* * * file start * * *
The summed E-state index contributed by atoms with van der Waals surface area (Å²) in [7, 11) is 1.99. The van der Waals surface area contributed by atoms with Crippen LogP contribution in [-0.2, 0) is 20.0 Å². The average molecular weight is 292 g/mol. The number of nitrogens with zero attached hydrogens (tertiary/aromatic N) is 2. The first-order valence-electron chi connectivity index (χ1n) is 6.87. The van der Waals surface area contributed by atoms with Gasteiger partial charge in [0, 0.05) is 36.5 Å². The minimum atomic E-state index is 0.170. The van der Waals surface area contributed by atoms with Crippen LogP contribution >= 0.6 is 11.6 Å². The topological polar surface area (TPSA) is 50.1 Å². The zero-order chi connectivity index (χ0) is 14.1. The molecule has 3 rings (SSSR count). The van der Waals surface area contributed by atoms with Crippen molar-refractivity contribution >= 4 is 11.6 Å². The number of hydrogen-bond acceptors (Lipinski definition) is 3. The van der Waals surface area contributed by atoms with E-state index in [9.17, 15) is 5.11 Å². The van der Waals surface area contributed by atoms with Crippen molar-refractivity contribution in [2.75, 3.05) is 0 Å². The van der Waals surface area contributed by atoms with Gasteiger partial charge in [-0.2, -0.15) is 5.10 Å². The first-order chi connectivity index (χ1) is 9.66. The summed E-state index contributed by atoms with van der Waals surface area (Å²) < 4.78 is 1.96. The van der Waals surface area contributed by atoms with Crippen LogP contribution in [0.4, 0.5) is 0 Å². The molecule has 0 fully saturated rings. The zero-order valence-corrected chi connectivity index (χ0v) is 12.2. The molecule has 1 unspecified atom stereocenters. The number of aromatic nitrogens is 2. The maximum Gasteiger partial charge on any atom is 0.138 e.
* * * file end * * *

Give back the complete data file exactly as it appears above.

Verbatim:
The summed E-state index contributed by atoms with van der Waals surface area (Å²) in [7, 11) is 1.99. The van der Waals surface area contributed by atoms with Crippen LogP contribution in [-0.2, 0) is 20.0 Å². The average molecular weight is 292 g/mol. The number of nitrogens with zero attached hydrogens (tertiary/aromatic N) is 2. The first-order valence-electron chi connectivity index (χ1n) is 6.87. The van der Waals surface area contributed by atoms with Gasteiger partial charge in [0, 0.05) is 36.5 Å². The minimum atomic E-state index is 0.170. The van der Waals surface area contributed by atoms with Crippen LogP contribution >= 0.6 is 11.6 Å². The topological polar surface area (TPSA) is 50.1 Å². The zero-order chi connectivity index (χ0) is 14.1. The molecule has 3 rings (SSSR count). The van der Waals surface area contributed by atoms with Crippen molar-refractivity contribution >= 4 is 11.6 Å². The number of hydrogen-bond acceptors (Lipinski definition) is 3. The van der Waals surface area contributed by atoms with E-state index in [9.17, 15) is 5.11 Å². The van der Waals surface area contributed by atoms with Crippen molar-refractivity contribution in [2.75, 3.05) is 0 Å². The van der Waals surface area contributed by atoms with Gasteiger partial charge in [-0.2, -0.15) is 5.10 Å². The first-order chi connectivity index (χ1) is 9.66. The summed E-state index contributed by atoms with van der Waals surface area (Å²) < 4.78 is 1.96. The van der Waals surface area contributed by atoms with Crippen LogP contribution in [0.4, 0.5) is 0 Å². The molecule has 0 fully saturated rings. The zero-order valence-corrected chi connectivity index (χ0v) is 12.2. The molecule has 1 unspecified atom stereocenters. The number of aromatic nitrogens is 2. The maximum Gasteiger partial charge on any atom is 0.138 e.